The first time I saw the Coen brothers’ The Big Lebowski, I came out of the theater uneasy. It was funny, sure, but just when it looked like the plot was going to come together, the air went out of everything. There was no kidnapping. The protagonists neither saved anyone, nor failed to. They’d spent an entire film sniffing around the edges of a mystery that solved itself. None of it had a point. Not that I hadn’t enjoyed it, but Lebowski was a story about people doing things that never amounted to a damn thing. Were the Coens just screwing with us? Was the film an elaborate joke?
I thought The Big Lebowski was trying to be a funny take on the plot of Fargo. That was close, but it took me a few years to realize what was actually happening. The Big Lebowski was actually a film about characters who thought they were in the plot of Fargo. The joke wasn’t on the audience. The writers wasn’t trying to mess with expectations just to get to a punchline. The point of the film was to follow what thinking you’re about to solve a mystery means when you’re too dense to realize the mystery doesn’t actually exist.
The story was what the characters’ perception of events did to them and pushed them to, not the events caused by their actions. Whatever we say as audience members about wanting stories driven by characters, we’re often unforgiving towards stories built entirely around moving people forward at the expense of people moving plot at the same time.
How We’ve Been Trained
There’s a lot of ink spilled and takes tooken and tweets entwittered about what ~~~Blockbuster Culture~~~ is doing to us. Whether it’s ruining cinema, whether smaller stories can get funding, etc., etc., etc. I don’t want to get into that, exactly — at least, I don’t want to get into what relative value a superhero film about stopping an alien whatever has vs. a dark indie drama about family whatever, or what the balance between them should be. That’s a whole different thing.
There is something about the style of tentpole storytelling that I need to touch on, though, because it’s taught us to expect certain things out of stories of a certain size and scope. Basically, we expect things to happen — or rather, we expect characters to make things happen — and when they don’t, well… we get the reaction to The Last Jedi.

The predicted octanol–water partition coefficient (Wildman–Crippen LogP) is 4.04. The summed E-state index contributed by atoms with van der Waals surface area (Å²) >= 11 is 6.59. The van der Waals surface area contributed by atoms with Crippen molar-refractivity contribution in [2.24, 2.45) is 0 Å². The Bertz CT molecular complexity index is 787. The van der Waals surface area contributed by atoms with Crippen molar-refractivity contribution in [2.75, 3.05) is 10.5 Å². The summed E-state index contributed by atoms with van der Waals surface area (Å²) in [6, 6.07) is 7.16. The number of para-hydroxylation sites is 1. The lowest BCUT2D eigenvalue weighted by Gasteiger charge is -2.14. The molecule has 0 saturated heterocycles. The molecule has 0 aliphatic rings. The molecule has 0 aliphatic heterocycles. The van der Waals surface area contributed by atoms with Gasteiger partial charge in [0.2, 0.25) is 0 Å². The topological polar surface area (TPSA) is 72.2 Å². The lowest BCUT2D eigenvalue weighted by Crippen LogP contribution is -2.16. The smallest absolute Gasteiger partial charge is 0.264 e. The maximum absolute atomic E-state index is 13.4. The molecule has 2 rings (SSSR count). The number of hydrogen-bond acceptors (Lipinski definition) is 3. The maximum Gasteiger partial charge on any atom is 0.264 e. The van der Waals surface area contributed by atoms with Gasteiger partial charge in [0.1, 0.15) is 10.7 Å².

Let’s catch up on a few of the stories the Rian Johnson’s Star Wars flick throws at us, shall we?
In one, two characters set off on a desperate mission to save their companions. They travel to a decadent planet to recruit a codebreaker, fail, recruit a different codebreaker instead, break into the enemy stronghold to disable their systems, fail, and barely escape.
In another, a character attempts to recruit a master warrior to her cause, fails, sets off to turn that master’s former pupil away from the enemy and onto her side, fails, and barely escapes.
And in the third, a talented pilot clashes with his commanding officer over how to save their fleet, sends his friends off on a desperate mission, mutinies to give that mission time, watches the mission fail, watches his mutiny fail, and barely escapes as his friends die around him.
Whew, that’s a whole lot happening for nothing to actually happen, isn’t it? Why would we spend almost three hours watching that? Futility is fine in one of those dark indie family whatevers, but this is a genre of Captain America punching the Red Skull’s superplane-flying face into the sea. It’s a world where heroes do heroing until the villains’ plans are at least a little screwed up. Not one where plans fail and fail and fail and even those failures don’t affect how the plot turns out.
My point is, we’ve been trained to expect a certain kind of narrative when we walk into an IMAX theater. It may be dark, it may be painful, and there may be losses and failure, but protagonists still make things happen. Sometimes not what they intend to happen, but they do things and the plot that follows is a direct result of those things.
Were that the kind of story Johnson was telling in The Last Jedi, it would indeed be bad. Only it’s not, and the mode it is working in is an approach blockbuster filmmakers will need to incorporate if they intend to keep movies with superheroes and dinosaurs and ancient monsters. Character movement doesn’t have to come at the expense of plot movement, but until writers are willing to let the two diverge, the stories in our tentpoles will become increasingly utilitarian and rote.
If the point of a character’s arc is only to make a thing happen that the plot requires, the character’s arc may not actually exist.
Rose, Finn, and the Glory of Canto Bight
The most common complaint I’ve heard both from people who loved The Last Jedi and those who wanted it to hyperspace into the voice is that there’s this one storyline that’s totally pointless, a fluffy but meaningless adventure at best or a total waste of time at worst.
That sequence is Rose and Finn’s infiltration of Canto Bight, and here’s the thing: it’s not useless. It’s the point of the whole damn film. But only if you stop thinking about stories as things that necessarily must move plot pieces into place. I get that Canto Bight feels like an exercise in futility. Rose and Finn not only fail to find the codebreaker they need to save their friends, their replacement betrays them and most of the Resistance is wiped out anyway.